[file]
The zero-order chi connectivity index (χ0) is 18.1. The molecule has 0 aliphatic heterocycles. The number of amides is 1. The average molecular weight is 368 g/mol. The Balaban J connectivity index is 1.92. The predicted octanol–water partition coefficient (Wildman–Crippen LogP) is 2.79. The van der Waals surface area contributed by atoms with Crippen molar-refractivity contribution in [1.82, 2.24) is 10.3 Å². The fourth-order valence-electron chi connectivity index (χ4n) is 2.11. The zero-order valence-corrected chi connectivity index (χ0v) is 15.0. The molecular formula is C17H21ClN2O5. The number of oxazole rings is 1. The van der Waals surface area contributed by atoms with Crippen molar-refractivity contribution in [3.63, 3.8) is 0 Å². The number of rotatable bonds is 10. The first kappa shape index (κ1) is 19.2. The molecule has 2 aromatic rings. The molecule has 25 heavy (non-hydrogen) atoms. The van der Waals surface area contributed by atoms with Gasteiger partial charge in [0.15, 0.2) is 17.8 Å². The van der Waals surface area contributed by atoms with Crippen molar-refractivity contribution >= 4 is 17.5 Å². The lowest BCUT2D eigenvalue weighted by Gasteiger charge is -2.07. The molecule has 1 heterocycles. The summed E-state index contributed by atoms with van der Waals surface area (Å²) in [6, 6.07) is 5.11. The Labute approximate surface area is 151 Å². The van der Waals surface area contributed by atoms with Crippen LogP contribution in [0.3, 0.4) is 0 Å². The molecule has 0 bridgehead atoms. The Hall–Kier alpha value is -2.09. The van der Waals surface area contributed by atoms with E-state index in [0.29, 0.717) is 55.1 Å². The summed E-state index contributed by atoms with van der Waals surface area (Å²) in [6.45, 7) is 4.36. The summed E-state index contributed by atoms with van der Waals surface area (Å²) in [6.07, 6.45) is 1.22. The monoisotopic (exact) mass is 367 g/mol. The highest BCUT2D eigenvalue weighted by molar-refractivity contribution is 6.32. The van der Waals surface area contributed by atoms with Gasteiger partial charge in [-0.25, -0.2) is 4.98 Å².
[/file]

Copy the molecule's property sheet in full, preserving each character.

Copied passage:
The zero-order chi connectivity index (χ0) is 18.1. The molecule has 0 aliphatic heterocycles. The number of amides is 1. The average molecular weight is 368 g/mol. The Balaban J connectivity index is 1.92. The predicted octanol–water partition coefficient (Wildman–Crippen LogP) is 2.79. The van der Waals surface area contributed by atoms with Crippen molar-refractivity contribution in [1.82, 2.24) is 10.3 Å². The fourth-order valence-electron chi connectivity index (χ4n) is 2.11. The zero-order valence-corrected chi connectivity index (χ0v) is 15.0. The molecular formula is C17H21ClN2O5. The number of oxazole rings is 1. The van der Waals surface area contributed by atoms with Crippen molar-refractivity contribution in [3.63, 3.8) is 0 Å². The number of rotatable bonds is 10. The first kappa shape index (κ1) is 19.2. The molecule has 2 aromatic rings. The molecule has 25 heavy (non-hydrogen) atoms. The van der Waals surface area contributed by atoms with Gasteiger partial charge in [0.15, 0.2) is 17.8 Å². The van der Waals surface area contributed by atoms with Crippen molar-refractivity contribution >= 4 is 17.5 Å². The lowest BCUT2D eigenvalue weighted by Gasteiger charge is -2.07. The molecule has 1 heterocycles. The summed E-state index contributed by atoms with van der Waals surface area (Å²) in [6, 6.07) is 5.11. The Labute approximate surface area is 151 Å². The van der Waals surface area contributed by atoms with Crippen LogP contribution in [0.3, 0.4) is 0 Å². The molecule has 0 bridgehead atoms. The Hall–Kier alpha value is -2.09. The van der Waals surface area contributed by atoms with E-state index in [0.29, 0.717) is 55.1 Å². The summed E-state index contributed by atoms with van der Waals surface area (Å²) in [6.45, 7) is 4.36. The summed E-state index contributed by atoms with van der Waals surface area (Å²) in [6.07, 6.45) is 1.22. The monoisotopic (exact) mass is 367 g/mol. The highest BCUT2D eigenvalue weighted by molar-refractivity contribution is 6.32. The van der Waals surface area contributed by atoms with Gasteiger partial charge in [-0.25, -0.2) is 4.98 Å².